I hopped onto the musty-smelling charter bus and searched for a seat. I sat next to the window so I could wave my parents goodbye. We pulled out of the parking lot and headed to LAX. We left our small, quiet, mostly Caucasian town in southern California for something much bigger. None of us knew what to expect.
We boarded our red-eye flight with ease. My friends and I vowed to pull an all-nighter, anticipation inhabiting our bones. A few hours into the flight, after we had our fun playing hanky-panky and watching the in-flight movie, we all drifted off to an uncomfortable, unwelcome sleep. We woke up, and landed on the other end of the country. Little did I know, I was stepping foot in the city that would change my life forever.
One day in particular, the one my friends and I refer to as The Friday, was the day I discovered myself. Spending the past seven years in a small town made of dust and orange groves, where there is little to no diversity, it’s easy to become narrow-minded. However, on The Friday, I was reminded again of what it means to live in America.
The Friday took place in New York City, New York. That day, we bargained in Chinatown, had dinner in Little Italy, saluted The Statue of Liberty, and watched The Blue Man Group perform an amazing show. All of these events had a crucial impact on my life.
Going to Chinatown and Little Italy reminded me of the diversity that exists in the world, and elicited my love for learning about new cultures. I thrive on new opinions, outlooks, and rituals. I eat philosophy for breakfast. I dream of a world where people don’t start wars over differences of opinion. I had left this love behind when I moved to Yucaipa, California, but I brought it back when I came home from New York and have not abandoned it since.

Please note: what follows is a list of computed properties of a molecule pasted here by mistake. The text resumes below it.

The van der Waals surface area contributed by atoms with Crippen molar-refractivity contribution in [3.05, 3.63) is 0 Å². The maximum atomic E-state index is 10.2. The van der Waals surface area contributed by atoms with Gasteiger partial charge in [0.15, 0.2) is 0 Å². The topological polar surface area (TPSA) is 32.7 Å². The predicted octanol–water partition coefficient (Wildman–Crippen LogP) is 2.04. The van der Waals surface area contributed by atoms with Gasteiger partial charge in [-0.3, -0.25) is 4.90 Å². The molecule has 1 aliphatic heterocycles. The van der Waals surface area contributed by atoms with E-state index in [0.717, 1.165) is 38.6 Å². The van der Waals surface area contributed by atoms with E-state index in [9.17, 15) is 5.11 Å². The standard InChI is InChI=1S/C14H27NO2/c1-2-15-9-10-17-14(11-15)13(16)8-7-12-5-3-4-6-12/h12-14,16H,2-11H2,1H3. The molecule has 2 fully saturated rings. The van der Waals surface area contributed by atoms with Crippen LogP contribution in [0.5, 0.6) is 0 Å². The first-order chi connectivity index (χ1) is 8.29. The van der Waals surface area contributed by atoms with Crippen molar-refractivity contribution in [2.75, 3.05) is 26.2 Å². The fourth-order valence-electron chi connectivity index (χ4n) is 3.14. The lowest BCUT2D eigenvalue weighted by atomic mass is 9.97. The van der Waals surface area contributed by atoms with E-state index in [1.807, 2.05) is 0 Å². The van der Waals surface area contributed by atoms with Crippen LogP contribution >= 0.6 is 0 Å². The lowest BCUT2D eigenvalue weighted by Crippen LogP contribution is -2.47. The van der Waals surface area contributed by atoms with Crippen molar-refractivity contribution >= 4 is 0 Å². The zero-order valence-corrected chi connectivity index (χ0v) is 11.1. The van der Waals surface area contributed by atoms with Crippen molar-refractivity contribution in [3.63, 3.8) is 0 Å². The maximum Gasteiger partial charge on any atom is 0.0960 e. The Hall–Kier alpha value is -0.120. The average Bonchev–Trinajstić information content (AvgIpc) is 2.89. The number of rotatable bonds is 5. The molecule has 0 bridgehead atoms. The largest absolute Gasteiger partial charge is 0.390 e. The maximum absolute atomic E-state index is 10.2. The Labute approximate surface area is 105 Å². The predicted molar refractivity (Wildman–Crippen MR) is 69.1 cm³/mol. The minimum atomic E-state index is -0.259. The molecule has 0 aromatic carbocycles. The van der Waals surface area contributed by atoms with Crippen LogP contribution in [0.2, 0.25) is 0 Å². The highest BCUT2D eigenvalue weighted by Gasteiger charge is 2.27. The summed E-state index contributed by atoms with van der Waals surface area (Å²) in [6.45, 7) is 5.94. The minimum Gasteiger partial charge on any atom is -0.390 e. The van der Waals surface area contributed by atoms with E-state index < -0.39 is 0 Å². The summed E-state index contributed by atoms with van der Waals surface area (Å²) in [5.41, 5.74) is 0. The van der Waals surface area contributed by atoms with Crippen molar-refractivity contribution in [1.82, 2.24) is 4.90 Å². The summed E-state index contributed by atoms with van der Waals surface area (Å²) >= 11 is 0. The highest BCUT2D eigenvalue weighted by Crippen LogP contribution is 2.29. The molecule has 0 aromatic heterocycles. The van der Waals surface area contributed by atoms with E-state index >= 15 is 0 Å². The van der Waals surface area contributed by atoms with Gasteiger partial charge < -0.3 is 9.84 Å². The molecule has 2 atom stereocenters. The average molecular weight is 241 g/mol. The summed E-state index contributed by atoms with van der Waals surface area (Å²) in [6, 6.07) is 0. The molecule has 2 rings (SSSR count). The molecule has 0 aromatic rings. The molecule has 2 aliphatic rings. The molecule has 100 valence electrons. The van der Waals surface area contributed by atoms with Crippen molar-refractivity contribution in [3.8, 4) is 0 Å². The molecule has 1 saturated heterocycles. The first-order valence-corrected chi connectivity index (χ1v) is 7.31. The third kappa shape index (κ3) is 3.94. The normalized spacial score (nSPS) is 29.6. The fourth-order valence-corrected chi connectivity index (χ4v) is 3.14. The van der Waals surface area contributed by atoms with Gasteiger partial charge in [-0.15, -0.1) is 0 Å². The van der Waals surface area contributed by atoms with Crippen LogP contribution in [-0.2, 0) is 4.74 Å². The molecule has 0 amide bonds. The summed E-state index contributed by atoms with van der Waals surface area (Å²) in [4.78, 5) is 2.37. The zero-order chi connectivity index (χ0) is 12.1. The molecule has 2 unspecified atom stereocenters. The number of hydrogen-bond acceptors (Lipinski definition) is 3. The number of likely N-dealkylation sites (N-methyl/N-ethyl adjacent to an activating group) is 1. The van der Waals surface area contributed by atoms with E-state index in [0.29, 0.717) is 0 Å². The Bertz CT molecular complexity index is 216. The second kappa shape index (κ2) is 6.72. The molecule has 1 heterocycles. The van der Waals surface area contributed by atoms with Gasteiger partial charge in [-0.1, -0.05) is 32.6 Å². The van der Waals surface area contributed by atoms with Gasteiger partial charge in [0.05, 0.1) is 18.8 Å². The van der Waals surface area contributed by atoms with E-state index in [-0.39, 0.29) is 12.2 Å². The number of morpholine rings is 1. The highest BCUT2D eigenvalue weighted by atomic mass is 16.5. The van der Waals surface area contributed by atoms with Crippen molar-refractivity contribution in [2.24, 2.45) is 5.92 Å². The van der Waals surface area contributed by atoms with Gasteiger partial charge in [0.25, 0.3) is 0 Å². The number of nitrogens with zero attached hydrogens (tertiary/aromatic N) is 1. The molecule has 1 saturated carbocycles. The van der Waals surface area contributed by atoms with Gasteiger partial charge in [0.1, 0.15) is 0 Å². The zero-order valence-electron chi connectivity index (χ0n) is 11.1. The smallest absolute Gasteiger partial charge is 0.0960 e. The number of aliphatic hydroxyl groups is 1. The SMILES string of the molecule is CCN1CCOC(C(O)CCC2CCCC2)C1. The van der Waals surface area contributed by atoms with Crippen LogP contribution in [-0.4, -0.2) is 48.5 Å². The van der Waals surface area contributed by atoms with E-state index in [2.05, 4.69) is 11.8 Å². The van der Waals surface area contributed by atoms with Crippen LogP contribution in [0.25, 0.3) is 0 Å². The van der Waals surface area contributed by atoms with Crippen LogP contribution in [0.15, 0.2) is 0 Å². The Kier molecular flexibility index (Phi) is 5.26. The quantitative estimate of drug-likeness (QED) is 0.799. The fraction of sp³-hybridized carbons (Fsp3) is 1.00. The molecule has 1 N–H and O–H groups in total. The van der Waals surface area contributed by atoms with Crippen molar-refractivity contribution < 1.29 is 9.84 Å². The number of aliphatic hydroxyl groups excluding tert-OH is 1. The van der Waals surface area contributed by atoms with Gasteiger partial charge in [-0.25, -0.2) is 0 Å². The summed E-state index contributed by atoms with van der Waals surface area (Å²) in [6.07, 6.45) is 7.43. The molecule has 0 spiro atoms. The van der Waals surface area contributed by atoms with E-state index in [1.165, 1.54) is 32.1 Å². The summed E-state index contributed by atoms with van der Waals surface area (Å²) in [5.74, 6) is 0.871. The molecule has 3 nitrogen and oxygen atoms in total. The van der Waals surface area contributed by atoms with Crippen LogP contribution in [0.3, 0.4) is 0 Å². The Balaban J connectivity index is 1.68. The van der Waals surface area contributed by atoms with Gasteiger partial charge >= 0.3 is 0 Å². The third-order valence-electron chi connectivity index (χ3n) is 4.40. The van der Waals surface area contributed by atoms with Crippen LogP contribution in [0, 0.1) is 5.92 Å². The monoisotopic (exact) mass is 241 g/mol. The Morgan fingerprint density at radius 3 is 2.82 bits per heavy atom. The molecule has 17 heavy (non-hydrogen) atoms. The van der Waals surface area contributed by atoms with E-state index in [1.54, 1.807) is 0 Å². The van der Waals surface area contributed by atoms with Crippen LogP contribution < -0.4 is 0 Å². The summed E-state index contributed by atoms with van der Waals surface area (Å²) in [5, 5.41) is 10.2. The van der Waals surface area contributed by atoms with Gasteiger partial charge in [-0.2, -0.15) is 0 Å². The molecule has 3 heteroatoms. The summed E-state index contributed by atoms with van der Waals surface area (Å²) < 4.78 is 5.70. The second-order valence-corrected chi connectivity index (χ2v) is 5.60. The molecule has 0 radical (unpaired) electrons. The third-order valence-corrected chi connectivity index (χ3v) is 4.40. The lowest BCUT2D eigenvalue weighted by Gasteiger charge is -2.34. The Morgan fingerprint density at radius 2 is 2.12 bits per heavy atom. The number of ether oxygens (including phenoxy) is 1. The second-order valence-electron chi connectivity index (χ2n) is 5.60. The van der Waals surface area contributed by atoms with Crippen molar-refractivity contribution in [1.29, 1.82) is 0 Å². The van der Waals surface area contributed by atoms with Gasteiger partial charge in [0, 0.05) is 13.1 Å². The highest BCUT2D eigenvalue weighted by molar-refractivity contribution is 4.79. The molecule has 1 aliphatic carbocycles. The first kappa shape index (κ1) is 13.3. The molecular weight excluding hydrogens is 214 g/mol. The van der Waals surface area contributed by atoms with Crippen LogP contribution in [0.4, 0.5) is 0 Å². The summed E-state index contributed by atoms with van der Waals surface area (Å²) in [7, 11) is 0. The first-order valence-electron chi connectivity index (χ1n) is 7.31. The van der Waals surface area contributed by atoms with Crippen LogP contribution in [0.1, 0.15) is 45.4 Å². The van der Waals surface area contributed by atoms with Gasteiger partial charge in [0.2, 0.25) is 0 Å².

The Statue of Liberty instantly brought tears to my eyes. I’m not a particularly patriotic person, but seeing Lady Liberty made me the proudest American I had ever been. I couldn’t help but imagine myself as an immigrant, nervously awaiting inspection at Ellis Island. I imagined myself seeing the shores of America, and being filled with hope, relief, and pride. That one statue represents everything America stands on. That one statue has been seen by millions of people. That one statue has inspired many to live the American dream. I was inspired, too, because to me, it stood for the many opportunities I have and I felt grateful for my life and all that it has to offer for the first time in years. This, too, I have never forgotten after my trip to New York.
The Blue Man Group represented my freedom: my freedom to have fun, my freedom of expression, and my freedom to be unique. It stood for everything strange that has happened to me and is going to happen to me, and I learned to embrace it and to laugh and appreciate when hard times arise.
That one day in New York City has changed my life forever. It wasn’t a just a class trip, or a week away from my parents. It wasn’t a reason to be in a hotel room with my best friends and no adult supervision. It was me discovering myself, and what I believe in, what makes me stand taller every day, and that, I will always thank New York City for.
Note: The website put the wrong date of the trip, and won’t let me change it. The trip was actually in 2007, not 2009.
Dear Reader: This page may contain affiliate links which may earn a commission if you click through and make a purchase. Our independent journalism is not influenced by any advertiser or commercial initiative unless it is clearly marked as sponsored content. As travel products change, please be sure to reconfirm all details and stay up to date with current events to ensure a safe and successful trip.